THREE: That…is a loaded question. My favorite book tends to vary, but right now it’s SHADOWSHAPER, by Daniel José Older. It inspires my to be true to who I am as a person, and that will translate to me being true to who I am as a writer. My characters get a healthy dose of that as well.

Lauren SpiellerLauren Spieller

Twitter  Website

Lauren Spieller is the author of the forthcoming THE WANDERINGS OF DESSA ROSE (S&S 2018). When she’s not writing, she works as a children’s literary scout in New York. She can also be found drinking coffee, browsing puppy photos online, or sharing writing tips on Twitter.

ONE: I’m looking for a strong voice and conflict. I can forgive pacing issues and worldbuilding that needs clarification, but I’m unlikely to choose pages with lots of telling or that lack conflict.

TWO: I will be giving developmental notes for sure, and a line edit if time permits. I also do multiple rounds of edits on the pitch and first page to make them as strong as possible.

THREE: This is impossible! I’m not sure about all time favorite, but SCORPIO RACES is a masterful blend of worldbuilding, character, and conflict that I could not put down.


Lindsay CummingsLindsay Cummings

Twitter  |  Website

Lindsay Cummings writes Science Fiction and Fantasy novels for HarperCollins. She lives in the woods in North Texas, where she writes full time. She is represented by Peter Knapp at New Leaf Literary.

As someone who came to writing through years dealing with Chronic Fatigue, Lindsay is a big advocate for those who deal with health issues, both physical and mental. If you are struggling with either of these things, Lindsay encourages you to keep your chin up, and remember how important you are to this world—even when it may not seem so. If you or someone you know or love is struggling, please reach out.

Lindsay does not write Christian Fiction, but she is a big believer in Jesus Christ, and believes He is the reason for all her success!

ONE: What are you looking for in a submission and what would you forgive as far as issues in the sample pages? In other words, what do you feel is an easy fix and what would be a pass for you?

I’m a huge fan of darker YA science fiction, and fantasy. If anyone has read my series, THE MURDER COMPLEX, they’ll know that I live for fight scenes, characters that are fearless and ruthless, and settings that chill people to the bone. I love writing that is so pretty it makes the reader want to punch someone. Settings that suck you in and feel real, with world-building that so awesome it’s like the setting is a character itself. I love dark books with bits of light shining through. I love when there’s a dog. I loooooove when there’s a slow burn romance line. I would pass on books with big gaping plot holes or books that are too contemp. I’m a very character-driven writer, and I love diving in to the creation of a world, so that’s what I’m looking to help someone with 🙂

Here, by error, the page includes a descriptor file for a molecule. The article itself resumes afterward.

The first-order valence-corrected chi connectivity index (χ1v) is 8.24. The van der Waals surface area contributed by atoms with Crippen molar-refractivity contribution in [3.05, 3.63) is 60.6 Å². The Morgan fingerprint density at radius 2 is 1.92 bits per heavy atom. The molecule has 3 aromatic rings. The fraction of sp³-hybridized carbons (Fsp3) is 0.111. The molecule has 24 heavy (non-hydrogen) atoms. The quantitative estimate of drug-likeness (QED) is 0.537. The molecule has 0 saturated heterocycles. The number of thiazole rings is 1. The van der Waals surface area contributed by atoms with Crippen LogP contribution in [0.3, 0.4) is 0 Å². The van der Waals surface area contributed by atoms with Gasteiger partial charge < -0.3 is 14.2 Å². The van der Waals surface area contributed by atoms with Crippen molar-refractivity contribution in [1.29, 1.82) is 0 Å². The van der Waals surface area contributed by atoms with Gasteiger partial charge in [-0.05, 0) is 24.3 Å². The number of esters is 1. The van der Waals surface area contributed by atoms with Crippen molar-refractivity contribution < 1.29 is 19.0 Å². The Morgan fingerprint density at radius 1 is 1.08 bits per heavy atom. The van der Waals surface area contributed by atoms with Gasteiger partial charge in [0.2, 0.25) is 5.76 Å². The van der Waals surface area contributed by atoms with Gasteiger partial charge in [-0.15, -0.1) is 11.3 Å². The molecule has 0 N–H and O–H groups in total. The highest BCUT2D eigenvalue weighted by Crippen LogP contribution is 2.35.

Examples of what I’d love to see in fantasy: Books like THE WINNER’s CURSE, THE CROWN’S GAME, and my fave THRONE OF GLASS.


TWO: What is your editing style and do you have a game plan to tackle edits with your mentee in the two months given for the contest?— I’ve had several different editors at Harpercollins, so I’ve been able to kind of see different styles and figure out what vibes with me. I am gentle, because writers have feelings, and I think its important to be cool and use lots of smiley emojis. I’d probably read through the manuscript, leave any major in-line comments that I feel are needed, and then include an edit letter with my overall thoughts. Then I’d probably Skype or hop on the phone with my mentee and try to talk it through and then let them go and do their fixes, and answers any emails they have it they need help along the way. I do that lots when I’m revising, with my agent or my editor. If my mentee can get it back in a month, we’d probably do another round. I’m published, but I’m NOT an expert by any means! I can simply promise to give my best advice, and hope that it helps someone get to the next level in their writing dreams. Also, if I love their writing, odds are I’m gonna freak out, and probably hope we can become friends 🙂

THREE: And lastly, what is your all-time favorite book and how did it inspire your writing?— I can’t pick one specifically, but the ones that have inspired my writing style lately are basically anything by Sarah J Maas, Susan Dennard, and Marie Lu.


Thank you, mentors, for your marvelous answers. We appreciate you so much!

Pitch Wars Schedule:

June 27-July 15 Mentor Mini Interviews

July 19-August 2 Live Chats with Mentors

July 20-August 3 Mentor Blog Hop

August 3rd Pitch Wars Submission Window Opens

August 25th Mentees Chosen and Announced